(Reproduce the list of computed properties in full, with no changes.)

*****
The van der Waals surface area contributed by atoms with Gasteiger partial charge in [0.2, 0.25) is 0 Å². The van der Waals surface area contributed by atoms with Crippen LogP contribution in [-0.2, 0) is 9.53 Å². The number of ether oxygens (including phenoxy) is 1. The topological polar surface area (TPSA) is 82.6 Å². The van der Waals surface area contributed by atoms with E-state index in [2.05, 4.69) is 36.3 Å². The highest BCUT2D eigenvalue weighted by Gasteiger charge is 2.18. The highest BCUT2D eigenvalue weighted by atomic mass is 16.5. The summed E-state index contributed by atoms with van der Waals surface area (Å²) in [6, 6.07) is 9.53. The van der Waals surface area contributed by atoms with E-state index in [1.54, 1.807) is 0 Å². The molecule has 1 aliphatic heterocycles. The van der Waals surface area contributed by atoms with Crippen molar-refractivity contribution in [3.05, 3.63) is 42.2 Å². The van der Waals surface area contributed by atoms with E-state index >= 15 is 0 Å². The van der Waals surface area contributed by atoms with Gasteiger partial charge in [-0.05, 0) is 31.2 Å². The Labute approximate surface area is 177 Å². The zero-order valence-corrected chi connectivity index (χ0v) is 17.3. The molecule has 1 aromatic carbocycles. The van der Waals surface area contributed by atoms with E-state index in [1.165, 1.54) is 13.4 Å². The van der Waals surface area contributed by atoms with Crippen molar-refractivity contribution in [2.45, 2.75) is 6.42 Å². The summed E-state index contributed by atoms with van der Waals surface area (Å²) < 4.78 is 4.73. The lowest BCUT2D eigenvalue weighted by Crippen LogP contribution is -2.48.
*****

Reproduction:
The van der Waals surface area contributed by atoms with Gasteiger partial charge in [0.2, 0.25) is 0 Å². The van der Waals surface area contributed by atoms with Crippen LogP contribution in [-0.2, 0) is 9.53 Å². The number of ether oxygens (including phenoxy) is 1. The topological polar surface area (TPSA) is 82.6 Å². The van der Waals surface area contributed by atoms with E-state index in [2.05, 4.69) is 36.3 Å². The highest BCUT2D eigenvalue weighted by Gasteiger charge is 2.18. The highest BCUT2D eigenvalue weighted by atomic mass is 16.5. The summed E-state index contributed by atoms with van der Waals surface area (Å²) in [6, 6.07) is 9.53. The van der Waals surface area contributed by atoms with E-state index in [1.54, 1.807) is 0 Å². The molecule has 1 aliphatic heterocycles. The van der Waals surface area contributed by atoms with Crippen molar-refractivity contribution in [3.05, 3.63) is 42.2 Å². The van der Waals surface area contributed by atoms with E-state index >= 15 is 0 Å². The van der Waals surface area contributed by atoms with Gasteiger partial charge in [-0.05, 0) is 31.2 Å². The Labute approximate surface area is 177 Å². The zero-order valence-corrected chi connectivity index (χ0v) is 17.3. The molecule has 1 aromatic carbocycles. The van der Waals surface area contributed by atoms with E-state index in [1.165, 1.54) is 13.4 Å². The van der Waals surface area contributed by atoms with Crippen molar-refractivity contribution in [2.45, 2.75) is 6.42 Å². The summed E-state index contributed by atoms with van der Waals surface area (Å²) < 4.78 is 4.73. The lowest BCUT2D eigenvalue weighted by Crippen LogP contribution is -2.48.